The Cardiovascular Basic Science Program: The academic four-year cardiology track is offered to selected applicants whose career goals are to join an academic cardiology program. It includes a two-year core curriculum in clinical cardiology that qualifies the candidate for the board examination in cardiovascular medicine and a two-year basic research rotation in one of the clinical or basic science laboratories in the Division of Cardiology. During this rotation, the candidate completes a formal didactic curriculum in techniques of clinical/basic research, including courses in ethical conduct of research, biostatistics and grant writing, in addition to basic specialized science courses.
The Empire Clinical Research Investigator Program
The Division of Cardiovascular Medicine in conjunction with the Masters of Public Health Program submitted was recently awarded an Empire Clinical Research Investigator Award from New York State. The grant supports a clinical/investigator who is fully dedicated to conducting research on health disparities in cardiovascular health. It consists of full support for the fellow's salary with fringe benefits and other costs supplied by Downstate. The goal of the Award is to train a physician in clinical research offering a series of studies focusing on one key aspect of health disparities within the Brooklyn Health Disparities Research Center (BHDRC) - coronary heart disease (CHD) and its risk factors and treatment among men and women of diverse racial and ethnic groups. The BHDRC provides infrastructure for supporting the fellow's research interests.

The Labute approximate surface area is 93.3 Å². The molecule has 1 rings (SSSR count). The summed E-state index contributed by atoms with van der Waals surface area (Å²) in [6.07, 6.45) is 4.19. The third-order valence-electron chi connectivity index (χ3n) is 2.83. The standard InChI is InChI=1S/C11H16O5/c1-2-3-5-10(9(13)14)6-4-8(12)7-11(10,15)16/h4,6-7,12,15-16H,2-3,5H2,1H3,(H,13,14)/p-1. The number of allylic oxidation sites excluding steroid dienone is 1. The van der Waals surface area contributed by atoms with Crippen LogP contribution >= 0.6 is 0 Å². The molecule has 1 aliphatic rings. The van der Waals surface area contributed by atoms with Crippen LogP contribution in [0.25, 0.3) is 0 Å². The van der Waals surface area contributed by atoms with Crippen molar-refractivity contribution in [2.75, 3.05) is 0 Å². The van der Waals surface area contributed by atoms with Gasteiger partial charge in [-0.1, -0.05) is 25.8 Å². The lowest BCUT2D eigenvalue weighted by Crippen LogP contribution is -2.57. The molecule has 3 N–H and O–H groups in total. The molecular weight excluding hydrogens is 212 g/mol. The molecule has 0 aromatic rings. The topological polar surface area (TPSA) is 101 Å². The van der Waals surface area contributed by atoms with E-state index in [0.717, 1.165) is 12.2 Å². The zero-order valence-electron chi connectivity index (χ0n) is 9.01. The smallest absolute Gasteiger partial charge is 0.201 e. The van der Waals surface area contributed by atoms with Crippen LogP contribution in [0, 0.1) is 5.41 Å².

Brooklyn Health Disparities Research Center Training and Mentoring Core
The Division of Cardiovascular Medicine is the home of the Brooklyn Health Disparities Research Center (BHDRC) established in October of 2004 and directed by Dr. Luther Clark. Within the Center, the Training and Mentoring Core directed by Dr. Mohamed Boutjdir provides support for new researchers who are interested in health disparities. The aims of the Core are: